Updated: Jul 6, 2020
Sometimes I get in trouble for buying lots of supplements. And cookbooks. And nutrition books. And text books. And random crap from Target. It's true. I'm not proud of it.
I guess you would say that I subscribe to the ideology, "More is More". This phrase was coined by our dear friend Adam, in response to his frustration with my husband's minimalist tendencies. So I consider myself a "Maximalist", I think. You can get a glimpse of this on my Instagram feed. Most nutritionists have a stripped down color palette of dainty Mint Greens and Rose Golds and Whisper Grays. I kind of love Hot Magentas and Carribbean Blues and Kale Greens. I can't help myself. I don't have a LBD. I have 8 black dresses of assorted lengths and styles. They are all from Target or Ebay, don't worry. One really nice dress would cost me the same amount of money that all 8 of my cheap dresses cost.
So sometimes I try real hard to scale it back, and work with things I already have. Scraps from my sewing closet. Cans of food from 2013. Veggies buried at the bottom of the deep freeze.
Sometimes, the things you need are already right in front of you.
Shall we go on a treasure hunt? You may find a few things around the house that can bolster your health. And you won't have to spend any money. As my husband is fond of saying, "When do I get to spend all of this money you are saving me?"
God designed His created world to be nourishing and healing. While Adam and Eve screwed that up in the Fall, and we perpetuate the cycle today, there are still some lovely parts of nature here on Planet Earth that contribute to vibrant, healthy bodies.
Here are a few of my favorites.
1. Fennel Seeds
In India, restaurants keep small bowls of fennel on the tables for patrons to use as an after-dinner digestive aid. Fennel seeds smell faintly of licorice. But the reason I think I like fennel so much is because the fennel plant is related to the carrot plant. And I love me some carrots.
Fennel contains volatile oils that act on the digestive and reproductive system. Traditionally, fennel seeds and fennel teas are used to help calm heartburn and indigestion and also relieve gas and bloating after meals. You can buy fennel tea commercially, but I prefer just grabbing a small handful and chewing them slowly after a meal. Try finding an adorable tiny bowl to fill with fennel seeds and leave on your dining table.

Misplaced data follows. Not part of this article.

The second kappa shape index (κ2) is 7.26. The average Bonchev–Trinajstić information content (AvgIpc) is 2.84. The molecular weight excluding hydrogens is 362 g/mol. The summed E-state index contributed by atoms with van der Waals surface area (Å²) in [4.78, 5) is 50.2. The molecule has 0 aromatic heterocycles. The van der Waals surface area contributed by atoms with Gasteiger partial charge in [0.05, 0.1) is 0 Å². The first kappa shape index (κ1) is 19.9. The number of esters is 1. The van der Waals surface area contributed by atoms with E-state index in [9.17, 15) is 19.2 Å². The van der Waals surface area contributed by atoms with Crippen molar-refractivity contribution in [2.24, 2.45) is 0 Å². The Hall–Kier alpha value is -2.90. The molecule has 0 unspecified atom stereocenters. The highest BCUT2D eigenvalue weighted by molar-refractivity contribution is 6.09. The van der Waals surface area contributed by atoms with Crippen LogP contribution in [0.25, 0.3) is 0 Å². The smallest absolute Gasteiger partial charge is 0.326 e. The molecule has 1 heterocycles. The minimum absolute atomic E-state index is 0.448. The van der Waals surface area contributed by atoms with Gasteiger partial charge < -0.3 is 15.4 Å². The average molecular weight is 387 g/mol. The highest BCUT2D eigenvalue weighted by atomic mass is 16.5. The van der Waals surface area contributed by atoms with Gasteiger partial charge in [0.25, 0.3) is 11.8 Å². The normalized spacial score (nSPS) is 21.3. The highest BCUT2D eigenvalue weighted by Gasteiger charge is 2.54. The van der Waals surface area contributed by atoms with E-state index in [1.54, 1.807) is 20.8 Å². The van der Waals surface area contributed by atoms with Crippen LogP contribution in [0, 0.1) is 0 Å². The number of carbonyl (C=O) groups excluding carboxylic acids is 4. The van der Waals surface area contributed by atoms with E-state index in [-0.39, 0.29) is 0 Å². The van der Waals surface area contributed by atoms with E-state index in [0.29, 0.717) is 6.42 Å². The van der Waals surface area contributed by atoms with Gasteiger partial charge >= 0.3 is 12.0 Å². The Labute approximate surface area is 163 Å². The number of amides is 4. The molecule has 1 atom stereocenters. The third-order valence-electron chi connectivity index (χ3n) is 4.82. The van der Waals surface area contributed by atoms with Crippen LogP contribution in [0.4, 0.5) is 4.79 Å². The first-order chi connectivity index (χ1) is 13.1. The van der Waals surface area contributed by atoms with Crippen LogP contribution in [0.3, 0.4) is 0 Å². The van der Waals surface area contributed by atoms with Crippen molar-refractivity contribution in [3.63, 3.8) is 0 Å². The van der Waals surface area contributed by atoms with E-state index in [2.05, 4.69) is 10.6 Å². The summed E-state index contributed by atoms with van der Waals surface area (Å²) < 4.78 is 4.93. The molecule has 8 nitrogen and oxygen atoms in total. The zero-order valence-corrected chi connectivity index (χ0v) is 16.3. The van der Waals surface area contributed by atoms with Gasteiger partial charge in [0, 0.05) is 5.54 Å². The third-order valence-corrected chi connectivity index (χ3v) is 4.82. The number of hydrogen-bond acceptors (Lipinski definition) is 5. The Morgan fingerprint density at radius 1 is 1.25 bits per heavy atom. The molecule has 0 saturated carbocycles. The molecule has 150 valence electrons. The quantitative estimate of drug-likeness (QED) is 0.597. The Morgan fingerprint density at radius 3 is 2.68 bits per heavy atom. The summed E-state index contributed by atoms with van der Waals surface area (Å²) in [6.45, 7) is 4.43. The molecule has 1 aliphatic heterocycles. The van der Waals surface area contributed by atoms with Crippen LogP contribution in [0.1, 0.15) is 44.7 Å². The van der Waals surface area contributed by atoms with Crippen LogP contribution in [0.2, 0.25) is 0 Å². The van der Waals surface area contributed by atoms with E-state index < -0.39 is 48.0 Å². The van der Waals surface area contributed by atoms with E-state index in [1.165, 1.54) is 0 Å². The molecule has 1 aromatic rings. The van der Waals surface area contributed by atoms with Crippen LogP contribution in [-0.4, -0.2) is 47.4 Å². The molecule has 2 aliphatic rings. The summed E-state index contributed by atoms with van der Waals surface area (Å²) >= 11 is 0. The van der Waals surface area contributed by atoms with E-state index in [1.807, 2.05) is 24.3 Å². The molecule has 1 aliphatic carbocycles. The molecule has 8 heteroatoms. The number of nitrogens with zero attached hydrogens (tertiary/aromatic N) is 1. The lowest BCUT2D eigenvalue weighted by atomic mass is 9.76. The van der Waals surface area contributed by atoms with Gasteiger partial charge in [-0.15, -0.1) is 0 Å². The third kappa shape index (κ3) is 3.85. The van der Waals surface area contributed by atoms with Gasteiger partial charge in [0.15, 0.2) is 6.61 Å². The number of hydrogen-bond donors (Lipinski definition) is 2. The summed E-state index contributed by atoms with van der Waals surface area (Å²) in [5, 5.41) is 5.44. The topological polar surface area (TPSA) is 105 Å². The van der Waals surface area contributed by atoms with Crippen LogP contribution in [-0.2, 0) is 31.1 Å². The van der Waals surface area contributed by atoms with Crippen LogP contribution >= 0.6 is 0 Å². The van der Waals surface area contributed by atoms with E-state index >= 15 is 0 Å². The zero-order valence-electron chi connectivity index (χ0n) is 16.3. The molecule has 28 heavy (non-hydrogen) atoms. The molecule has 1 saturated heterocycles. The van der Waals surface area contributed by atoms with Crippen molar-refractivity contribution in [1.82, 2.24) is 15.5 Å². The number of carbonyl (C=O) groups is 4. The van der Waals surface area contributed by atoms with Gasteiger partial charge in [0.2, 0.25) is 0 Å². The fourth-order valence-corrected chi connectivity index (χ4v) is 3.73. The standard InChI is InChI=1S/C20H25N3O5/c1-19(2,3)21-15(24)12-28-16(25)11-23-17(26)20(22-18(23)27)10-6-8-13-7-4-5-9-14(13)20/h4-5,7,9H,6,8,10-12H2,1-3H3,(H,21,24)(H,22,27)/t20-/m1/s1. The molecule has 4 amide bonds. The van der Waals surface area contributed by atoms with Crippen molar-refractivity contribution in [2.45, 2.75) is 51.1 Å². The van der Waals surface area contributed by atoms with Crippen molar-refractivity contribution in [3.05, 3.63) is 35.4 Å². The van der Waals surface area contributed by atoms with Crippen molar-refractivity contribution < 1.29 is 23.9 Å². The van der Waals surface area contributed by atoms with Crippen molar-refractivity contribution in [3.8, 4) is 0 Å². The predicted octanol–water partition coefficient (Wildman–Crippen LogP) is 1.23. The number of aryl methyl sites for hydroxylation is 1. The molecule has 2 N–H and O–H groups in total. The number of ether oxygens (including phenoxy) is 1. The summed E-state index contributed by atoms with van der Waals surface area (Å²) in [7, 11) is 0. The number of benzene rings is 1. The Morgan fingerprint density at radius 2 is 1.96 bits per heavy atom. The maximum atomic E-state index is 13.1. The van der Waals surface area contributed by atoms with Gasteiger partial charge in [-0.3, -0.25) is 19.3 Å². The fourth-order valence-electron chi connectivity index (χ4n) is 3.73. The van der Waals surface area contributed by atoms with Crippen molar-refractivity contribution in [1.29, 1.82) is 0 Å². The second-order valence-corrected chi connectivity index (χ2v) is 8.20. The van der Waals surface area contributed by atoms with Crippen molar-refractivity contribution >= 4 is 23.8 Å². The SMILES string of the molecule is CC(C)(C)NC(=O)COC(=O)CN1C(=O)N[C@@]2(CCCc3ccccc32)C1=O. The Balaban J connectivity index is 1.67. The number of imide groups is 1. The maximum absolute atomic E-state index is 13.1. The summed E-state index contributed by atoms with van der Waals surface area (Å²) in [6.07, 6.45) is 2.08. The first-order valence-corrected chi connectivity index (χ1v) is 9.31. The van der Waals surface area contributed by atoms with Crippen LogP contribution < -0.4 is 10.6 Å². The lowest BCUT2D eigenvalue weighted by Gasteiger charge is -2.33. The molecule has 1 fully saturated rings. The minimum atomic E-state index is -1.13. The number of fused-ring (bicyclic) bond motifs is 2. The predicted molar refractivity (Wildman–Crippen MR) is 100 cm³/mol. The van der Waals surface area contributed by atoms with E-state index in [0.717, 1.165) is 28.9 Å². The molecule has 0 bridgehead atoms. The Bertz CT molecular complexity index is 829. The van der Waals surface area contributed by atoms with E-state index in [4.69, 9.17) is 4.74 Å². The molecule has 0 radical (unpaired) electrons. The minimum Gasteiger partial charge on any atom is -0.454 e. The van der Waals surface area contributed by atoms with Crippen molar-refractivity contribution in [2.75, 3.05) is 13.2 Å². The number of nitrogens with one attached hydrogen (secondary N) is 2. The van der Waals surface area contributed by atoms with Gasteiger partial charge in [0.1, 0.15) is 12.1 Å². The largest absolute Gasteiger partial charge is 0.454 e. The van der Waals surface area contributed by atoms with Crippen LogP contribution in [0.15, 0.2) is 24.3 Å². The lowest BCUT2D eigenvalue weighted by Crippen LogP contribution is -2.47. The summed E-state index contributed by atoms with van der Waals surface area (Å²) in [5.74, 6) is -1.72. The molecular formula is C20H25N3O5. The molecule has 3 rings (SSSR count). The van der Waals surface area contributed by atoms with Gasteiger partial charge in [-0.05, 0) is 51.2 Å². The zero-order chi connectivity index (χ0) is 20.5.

If you prefer to make your own tea, here is the recipe:
2. Boxwood Hedge
Here in the beautiful San Joaquin Valley, we get the distinct privilege of breathing not only our own disgusting air, but also the disgusting air from Silicon Valley. I also live in a house with four boys. We are a stinky family. I yearn for the wild and free clean air of Green Gables, or some other place that may or may not exist.
In the meantime, I like to fill my house with as many green things as possible. As we exhale carbon dioxide, plants pick up that poisonous substance and give us back precious oxygen. You learned this in grade school, but I remind you because it is nothing short of miraculous!
Instead of buying fresh flowers every week, I like to keep plenty of boxwood hedge growing around my yard. I cut new clippings each week and place them all around my house to sop up the yuckies. What lovely potential cuttings do you have in your yard? Walk around with a cup of fennel tea and peruse the possibilities.
If anyone is ever giving lemons away, I jump at the offer. Free lemons are one of my weaknesses. And homemade caramel. And Herman Story Grenache.